Dijon is perhaps most known for its mustard but there’s much more to this gastronomic city. Capital of France’s Bourgogne Franche-Comté region, in July 2015 it was named a UNESCO world heritage site – and in May 2022, opened its International Cité de la Gastronomie et du Vin.
Together with my husband, Antoine, a 3-day visit in Dijon was well worth it. So let me sum it up with a taste of its food and wine culture.
What is Famously Manufactured in Dijon?
Dijon produces 4 major gourmet treats. Above all, its mustard, crème de cassis (blackcurrant liqueur), pain d’épices (gingerbread) and its wines.
While truffles (la Maison aux Mille Truffes between Dijon and Beaune) and snails (escargots) are also popular, they’re not a particularity of the city itself. Nevertheless, you’ll find them in many regional dishes of Burgundy in the restaurants here.
Traditional pretty oval boxes of candies called les Anis de Flavigny, is another local Burgundy speciality (“un bien bon bonbon”). You’ll find them in town but as of the 16th century have been made directly in Flavigny.
Ever since the 13th Century, mustard has been a popular condiment here – and I’d say became just as powerful as the Dukes of Burgundy! Mustard (moutarde) got its name from the Dukes’ motto “Moult me tarde“ (many await me) and mustard makers honoured them by adding the motto to their pots.
Although we call it ‘Dijon Mustard’, its now protected geographical indication is ‘Moutarde de Bourgogne’. The latter guarantees only locally sourced ingredients. Since 1840, La Moutarderie of Edmond Fallot makes the local mustard (Maille mustard is historically Paris based) and, for the last 30 years, has been ensuring that the ingredients are 100% sourced from Burgundy, using local mustard seeds, as previously they had been sourced from Canada.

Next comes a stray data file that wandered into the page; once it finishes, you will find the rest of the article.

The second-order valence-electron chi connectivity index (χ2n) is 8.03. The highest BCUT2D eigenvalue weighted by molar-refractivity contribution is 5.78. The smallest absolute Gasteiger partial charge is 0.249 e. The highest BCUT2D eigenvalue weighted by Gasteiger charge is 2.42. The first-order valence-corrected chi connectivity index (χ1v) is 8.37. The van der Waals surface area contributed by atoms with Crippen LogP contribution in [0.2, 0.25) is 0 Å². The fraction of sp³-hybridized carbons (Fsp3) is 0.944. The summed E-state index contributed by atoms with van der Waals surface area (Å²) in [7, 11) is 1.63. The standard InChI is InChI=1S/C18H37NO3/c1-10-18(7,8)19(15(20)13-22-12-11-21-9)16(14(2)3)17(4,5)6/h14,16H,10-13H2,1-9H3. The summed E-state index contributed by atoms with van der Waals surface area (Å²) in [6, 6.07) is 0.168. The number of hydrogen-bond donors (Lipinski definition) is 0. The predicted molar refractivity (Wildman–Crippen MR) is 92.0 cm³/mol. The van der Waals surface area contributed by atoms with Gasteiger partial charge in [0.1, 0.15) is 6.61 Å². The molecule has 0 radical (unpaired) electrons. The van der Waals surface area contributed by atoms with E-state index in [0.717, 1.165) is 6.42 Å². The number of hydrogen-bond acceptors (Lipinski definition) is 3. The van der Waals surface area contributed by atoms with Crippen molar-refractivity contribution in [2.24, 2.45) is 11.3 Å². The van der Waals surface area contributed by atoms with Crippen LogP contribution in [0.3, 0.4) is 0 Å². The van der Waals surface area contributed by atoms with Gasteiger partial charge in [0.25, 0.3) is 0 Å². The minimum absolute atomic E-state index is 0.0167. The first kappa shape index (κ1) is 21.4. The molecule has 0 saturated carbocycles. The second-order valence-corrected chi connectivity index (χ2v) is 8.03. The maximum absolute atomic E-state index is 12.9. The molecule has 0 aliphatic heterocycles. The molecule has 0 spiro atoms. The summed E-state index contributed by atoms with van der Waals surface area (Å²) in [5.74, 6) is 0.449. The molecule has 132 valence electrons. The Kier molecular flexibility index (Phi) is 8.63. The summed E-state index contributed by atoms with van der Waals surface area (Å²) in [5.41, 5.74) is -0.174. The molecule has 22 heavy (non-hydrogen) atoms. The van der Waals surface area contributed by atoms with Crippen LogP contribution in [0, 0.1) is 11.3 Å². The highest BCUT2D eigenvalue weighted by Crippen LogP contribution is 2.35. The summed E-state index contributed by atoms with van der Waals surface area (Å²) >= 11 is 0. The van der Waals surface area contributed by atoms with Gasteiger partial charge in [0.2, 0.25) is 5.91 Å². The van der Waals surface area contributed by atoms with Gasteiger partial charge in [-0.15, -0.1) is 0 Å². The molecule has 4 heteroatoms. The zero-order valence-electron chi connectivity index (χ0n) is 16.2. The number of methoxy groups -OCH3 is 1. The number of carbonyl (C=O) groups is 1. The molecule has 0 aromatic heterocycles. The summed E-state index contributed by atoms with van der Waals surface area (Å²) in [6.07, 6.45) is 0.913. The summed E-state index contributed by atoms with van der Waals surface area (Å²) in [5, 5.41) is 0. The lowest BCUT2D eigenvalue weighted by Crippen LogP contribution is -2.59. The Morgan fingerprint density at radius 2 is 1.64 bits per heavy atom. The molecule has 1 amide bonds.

How to Make Your Own Dijon Mustard
For much more, see Fallot’s workshops how to make your own mustard. Apparently it’s a simple mixture of brown mustard seeds, dry white wine, white wine vinegar and rock salt but it’s all in the grinding and ingredients.
As you can see from the photos, there are plenty of information cards around the historical centre to understand more about Dijon mustard’s history and how it’s made. Did you know that mustard is part of the cruciferae family, which also includes cabbage, colza, radish and turnip?
Crème de Cassis
Dijon’s sweet blackcurrant liqueur or crème de cassis was created in the 19th century when the vines around France were ravaged and wiped out by phylloxera. As a result, blackcurrant bushes were planted locally and the liqueur was made to replace the local ratafia.
Crème de cassis was later made famous around France in the 1960s thanks to Dijon’s mayor, Le Chanoine Kir, who gave his name to the French apéritif. The Kir is a mixture of the liqueur with white (Bourgogne Aligoté) wine or a royal version with either Champagne or local Crémant de Bourgogne bubbly. For much more, see my post and recipe for the Kir Royal.